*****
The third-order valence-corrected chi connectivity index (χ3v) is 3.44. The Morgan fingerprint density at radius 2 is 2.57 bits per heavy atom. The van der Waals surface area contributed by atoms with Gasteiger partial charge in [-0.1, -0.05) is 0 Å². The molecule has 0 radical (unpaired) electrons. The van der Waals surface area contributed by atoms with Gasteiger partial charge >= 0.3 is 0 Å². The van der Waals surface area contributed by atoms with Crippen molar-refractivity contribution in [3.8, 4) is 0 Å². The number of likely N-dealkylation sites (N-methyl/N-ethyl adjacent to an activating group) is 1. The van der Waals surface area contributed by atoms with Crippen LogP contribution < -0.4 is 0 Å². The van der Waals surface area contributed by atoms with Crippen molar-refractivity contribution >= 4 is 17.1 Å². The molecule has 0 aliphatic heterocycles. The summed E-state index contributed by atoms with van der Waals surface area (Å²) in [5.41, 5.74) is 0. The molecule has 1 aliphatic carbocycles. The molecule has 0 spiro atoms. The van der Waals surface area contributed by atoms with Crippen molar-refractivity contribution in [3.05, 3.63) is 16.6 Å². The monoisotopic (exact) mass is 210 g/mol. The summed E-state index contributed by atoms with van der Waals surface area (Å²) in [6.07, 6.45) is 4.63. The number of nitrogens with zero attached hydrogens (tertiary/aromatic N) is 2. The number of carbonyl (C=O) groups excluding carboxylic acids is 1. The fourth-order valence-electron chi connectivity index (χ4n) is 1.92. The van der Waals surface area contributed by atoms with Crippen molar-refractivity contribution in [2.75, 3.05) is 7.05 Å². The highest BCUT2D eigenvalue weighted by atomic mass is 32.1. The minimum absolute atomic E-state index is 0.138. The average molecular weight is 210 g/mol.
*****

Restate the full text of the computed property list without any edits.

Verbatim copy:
The third-order valence-corrected chi connectivity index (χ3v) is 3.44. The Morgan fingerprint density at radius 2 is 2.57 bits per heavy atom. The van der Waals surface area contributed by atoms with Gasteiger partial charge in [-0.1, -0.05) is 0 Å². The molecule has 0 radical (unpaired) electrons. The van der Waals surface area contributed by atoms with Gasteiger partial charge >= 0.3 is 0 Å². The van der Waals surface area contributed by atoms with Crippen molar-refractivity contribution in [3.8, 4) is 0 Å². The number of likely N-dealkylation sites (N-methyl/N-ethyl adjacent to an activating group) is 1. The van der Waals surface area contributed by atoms with Crippen LogP contribution < -0.4 is 0 Å². The van der Waals surface area contributed by atoms with Crippen molar-refractivity contribution >= 4 is 17.1 Å². The molecule has 0 aliphatic heterocycles. The summed E-state index contributed by atoms with van der Waals surface area (Å²) in [5.41, 5.74) is 0. The molecule has 1 aliphatic carbocycles. The molecule has 0 spiro atoms. The van der Waals surface area contributed by atoms with Crippen molar-refractivity contribution in [3.05, 3.63) is 16.6 Å². The monoisotopic (exact) mass is 210 g/mol. The summed E-state index contributed by atoms with van der Waals surface area (Å²) in [6.07, 6.45) is 4.63. The number of nitrogens with zero attached hydrogens (tertiary/aromatic N) is 2. The number of carbonyl (C=O) groups excluding carboxylic acids is 1. The fourth-order valence-electron chi connectivity index (χ4n) is 1.92. The van der Waals surface area contributed by atoms with Crippen molar-refractivity contribution in [2.75, 3.05) is 7.05 Å². The highest BCUT2D eigenvalue weighted by atomic mass is 32.1. The minimum absolute atomic E-state index is 0.138. The average molecular weight is 210 g/mol.